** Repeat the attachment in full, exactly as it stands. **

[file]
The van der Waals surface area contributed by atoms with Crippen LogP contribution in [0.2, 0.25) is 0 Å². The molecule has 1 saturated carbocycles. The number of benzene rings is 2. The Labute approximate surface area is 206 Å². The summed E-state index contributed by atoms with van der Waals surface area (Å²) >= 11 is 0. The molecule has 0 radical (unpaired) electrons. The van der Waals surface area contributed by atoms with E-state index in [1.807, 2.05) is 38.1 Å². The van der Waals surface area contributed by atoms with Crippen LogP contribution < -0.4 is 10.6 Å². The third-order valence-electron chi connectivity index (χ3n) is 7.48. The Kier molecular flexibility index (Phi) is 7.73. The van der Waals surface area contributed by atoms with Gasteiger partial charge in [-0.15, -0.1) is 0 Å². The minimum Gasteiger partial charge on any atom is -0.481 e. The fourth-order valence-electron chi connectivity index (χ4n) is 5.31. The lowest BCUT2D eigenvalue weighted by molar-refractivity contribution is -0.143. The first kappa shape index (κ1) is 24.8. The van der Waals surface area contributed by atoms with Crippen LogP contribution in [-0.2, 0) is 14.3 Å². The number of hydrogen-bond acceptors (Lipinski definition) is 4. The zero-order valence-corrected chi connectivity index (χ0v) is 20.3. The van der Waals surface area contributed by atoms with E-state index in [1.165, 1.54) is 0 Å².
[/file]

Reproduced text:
The van der Waals surface area contributed by atoms with Crippen LogP contribution in [0.2, 0.25) is 0 Å². The molecule has 1 saturated carbocycles. The number of benzene rings is 2. The Labute approximate surface area is 206 Å². The summed E-state index contributed by atoms with van der Waals surface area (Å²) >= 11 is 0. The molecule has 0 radical (unpaired) electrons. The van der Waals surface area contributed by atoms with E-state index in [1.807, 2.05) is 38.1 Å². The van der Waals surface area contributed by atoms with Crippen LogP contribution < -0.4 is 10.6 Å². The third-order valence-electron chi connectivity index (χ3n) is 7.48. The Kier molecular flexibility index (Phi) is 7.73. The van der Waals surface area contributed by atoms with Gasteiger partial charge in [-0.15, -0.1) is 0 Å². The minimum Gasteiger partial charge on any atom is -0.481 e. The fourth-order valence-electron chi connectivity index (χ4n) is 5.31. The lowest BCUT2D eigenvalue weighted by molar-refractivity contribution is -0.143. The first kappa shape index (κ1) is 24.8. The van der Waals surface area contributed by atoms with Crippen LogP contribution in [-0.2, 0) is 14.3 Å². The number of hydrogen-bond acceptors (Lipinski definition) is 4. The zero-order valence-corrected chi connectivity index (χ0v) is 20.3. The van der Waals surface area contributed by atoms with E-state index in [1.165, 1.54) is 0 Å².